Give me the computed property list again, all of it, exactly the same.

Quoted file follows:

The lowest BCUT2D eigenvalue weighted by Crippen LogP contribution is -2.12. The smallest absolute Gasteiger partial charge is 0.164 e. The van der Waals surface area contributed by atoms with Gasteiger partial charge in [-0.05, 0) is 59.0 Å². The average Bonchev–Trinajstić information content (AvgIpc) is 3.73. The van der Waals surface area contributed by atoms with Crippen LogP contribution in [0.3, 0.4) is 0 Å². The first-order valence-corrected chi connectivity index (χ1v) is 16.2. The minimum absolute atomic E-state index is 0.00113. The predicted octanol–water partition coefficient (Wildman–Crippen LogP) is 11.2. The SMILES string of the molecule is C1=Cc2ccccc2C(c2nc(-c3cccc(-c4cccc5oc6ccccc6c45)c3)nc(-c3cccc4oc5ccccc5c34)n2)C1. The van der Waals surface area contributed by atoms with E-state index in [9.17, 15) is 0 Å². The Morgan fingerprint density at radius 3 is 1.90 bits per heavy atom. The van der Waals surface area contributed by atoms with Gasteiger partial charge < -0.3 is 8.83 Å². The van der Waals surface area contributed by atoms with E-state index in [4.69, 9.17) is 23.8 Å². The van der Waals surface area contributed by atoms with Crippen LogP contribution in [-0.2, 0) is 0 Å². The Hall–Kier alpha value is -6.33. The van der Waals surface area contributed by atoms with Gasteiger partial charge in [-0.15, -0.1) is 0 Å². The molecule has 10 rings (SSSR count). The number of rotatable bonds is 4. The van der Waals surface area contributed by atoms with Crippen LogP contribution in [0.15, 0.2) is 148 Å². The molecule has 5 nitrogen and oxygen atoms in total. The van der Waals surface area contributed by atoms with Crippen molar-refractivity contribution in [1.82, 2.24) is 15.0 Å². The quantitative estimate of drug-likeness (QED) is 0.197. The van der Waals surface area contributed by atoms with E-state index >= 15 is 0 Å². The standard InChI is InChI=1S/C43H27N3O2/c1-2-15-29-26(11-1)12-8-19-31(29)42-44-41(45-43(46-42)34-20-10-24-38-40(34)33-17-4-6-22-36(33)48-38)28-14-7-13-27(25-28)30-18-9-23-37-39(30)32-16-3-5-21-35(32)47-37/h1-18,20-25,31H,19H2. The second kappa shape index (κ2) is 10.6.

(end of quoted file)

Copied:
The lowest BCUT2D eigenvalue weighted by Crippen LogP contribution is -2.12. The smallest absolute Gasteiger partial charge is 0.164 e. The van der Waals surface area contributed by atoms with Gasteiger partial charge in [-0.05, 0) is 59.0 Å². The average Bonchev–Trinajstić information content (AvgIpc) is 3.73. The van der Waals surface area contributed by atoms with Crippen LogP contribution in [0.3, 0.4) is 0 Å². The first-order valence-corrected chi connectivity index (χ1v) is 16.2. The minimum absolute atomic E-state index is 0.00113. The predicted octanol–water partition coefficient (Wildman–Crippen LogP) is 11.2. The SMILES string of the molecule is C1=Cc2ccccc2C(c2nc(-c3cccc(-c4cccc5oc6ccccc6c45)c3)nc(-c3cccc4oc5ccccc5c34)n2)C1. The van der Waals surface area contributed by atoms with E-state index in [9.17, 15) is 0 Å². The Morgan fingerprint density at radius 3 is 1.90 bits per heavy atom. The van der Waals surface area contributed by atoms with Gasteiger partial charge < -0.3 is 8.83 Å². The van der Waals surface area contributed by atoms with E-state index in [4.69, 9.17) is 23.8 Å². The van der Waals surface area contributed by atoms with Crippen LogP contribution in [-0.2, 0) is 0 Å². The Hall–Kier alpha value is -6.33. The van der Waals surface area contributed by atoms with Gasteiger partial charge in [-0.15, -0.1) is 0 Å². The molecule has 10 rings (SSSR count). The number of rotatable bonds is 4. The van der Waals surface area contributed by atoms with Crippen LogP contribution in [0.15, 0.2) is 148 Å². The molecule has 5 nitrogen and oxygen atoms in total. The van der Waals surface area contributed by atoms with Crippen molar-refractivity contribution in [1.82, 2.24) is 15.0 Å². The quantitative estimate of drug-likeness (QED) is 0.197. The van der Waals surface area contributed by atoms with E-state index >= 15 is 0 Å². The standard InChI is InChI=1S/C43H27N3O2/c1-2-15-29-26(11-1)12-8-19-31(29)42-44-41(45-43(46-42)34-20-10-24-38-40(34)33-17-4-6-22-36(33)48-38)28-14-7-13-27(25-28)30-18-9-23-37-39(30)32-16-3-5-21-35(32)47-37/h1-18,20-25,31H,19H2. The second kappa shape index (κ2) is 10.6.